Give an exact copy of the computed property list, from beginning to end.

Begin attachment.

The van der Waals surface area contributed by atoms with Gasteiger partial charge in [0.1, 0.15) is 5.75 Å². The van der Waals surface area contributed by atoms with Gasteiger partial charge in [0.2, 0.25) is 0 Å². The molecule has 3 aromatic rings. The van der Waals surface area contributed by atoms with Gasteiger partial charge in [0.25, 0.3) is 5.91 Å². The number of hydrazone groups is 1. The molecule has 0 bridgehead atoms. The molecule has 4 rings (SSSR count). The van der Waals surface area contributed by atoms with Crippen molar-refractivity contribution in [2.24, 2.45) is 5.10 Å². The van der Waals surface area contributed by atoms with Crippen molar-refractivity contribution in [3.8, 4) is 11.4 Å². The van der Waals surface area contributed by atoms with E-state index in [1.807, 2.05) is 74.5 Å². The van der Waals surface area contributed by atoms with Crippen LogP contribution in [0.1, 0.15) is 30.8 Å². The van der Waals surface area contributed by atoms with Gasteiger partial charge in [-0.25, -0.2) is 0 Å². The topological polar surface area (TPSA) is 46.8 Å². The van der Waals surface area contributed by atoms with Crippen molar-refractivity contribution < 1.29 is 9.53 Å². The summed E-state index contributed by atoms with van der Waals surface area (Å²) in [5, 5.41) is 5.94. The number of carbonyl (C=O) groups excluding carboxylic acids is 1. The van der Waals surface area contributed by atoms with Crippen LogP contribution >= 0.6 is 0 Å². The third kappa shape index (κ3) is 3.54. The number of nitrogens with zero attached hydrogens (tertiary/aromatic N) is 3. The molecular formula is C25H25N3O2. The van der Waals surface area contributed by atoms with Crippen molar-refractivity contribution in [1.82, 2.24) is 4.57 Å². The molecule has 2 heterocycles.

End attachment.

The van der Waals surface area contributed by atoms with Gasteiger partial charge in [0.1, 0.15) is 5.75 Å². The van der Waals surface area contributed by atoms with Gasteiger partial charge in [0.2, 0.25) is 0 Å². The molecule has 3 aromatic rings. The van der Waals surface area contributed by atoms with Gasteiger partial charge in [0.25, 0.3) is 5.91 Å². The number of hydrazone groups is 1. The molecule has 0 bridgehead atoms. The molecule has 4 rings (SSSR count). The van der Waals surface area contributed by atoms with Crippen molar-refractivity contribution in [2.24, 2.45) is 5.10 Å². The van der Waals surface area contributed by atoms with Crippen molar-refractivity contribution in [3.8, 4) is 11.4 Å². The van der Waals surface area contributed by atoms with E-state index in [1.807, 2.05) is 74.5 Å². The van der Waals surface area contributed by atoms with Crippen LogP contribution in [0.1, 0.15) is 30.8 Å². The van der Waals surface area contributed by atoms with Gasteiger partial charge in [-0.25, -0.2) is 0 Å². The topological polar surface area (TPSA) is 46.8 Å². The van der Waals surface area contributed by atoms with Crippen molar-refractivity contribution < 1.29 is 9.53 Å². The summed E-state index contributed by atoms with van der Waals surface area (Å²) in [5, 5.41) is 5.94. The number of carbonyl (C=O) groups excluding carboxylic acids is 1. The van der Waals surface area contributed by atoms with Crippen LogP contribution >= 0.6 is 0 Å². The third kappa shape index (κ3) is 3.54. The number of nitrogens with zero attached hydrogens (tertiary/aromatic N) is 3. The molecular formula is C25H25N3O2. The van der Waals surface area contributed by atoms with Crippen molar-refractivity contribution in [1.82, 2.24) is 4.57 Å². The molecule has 2 heterocycles.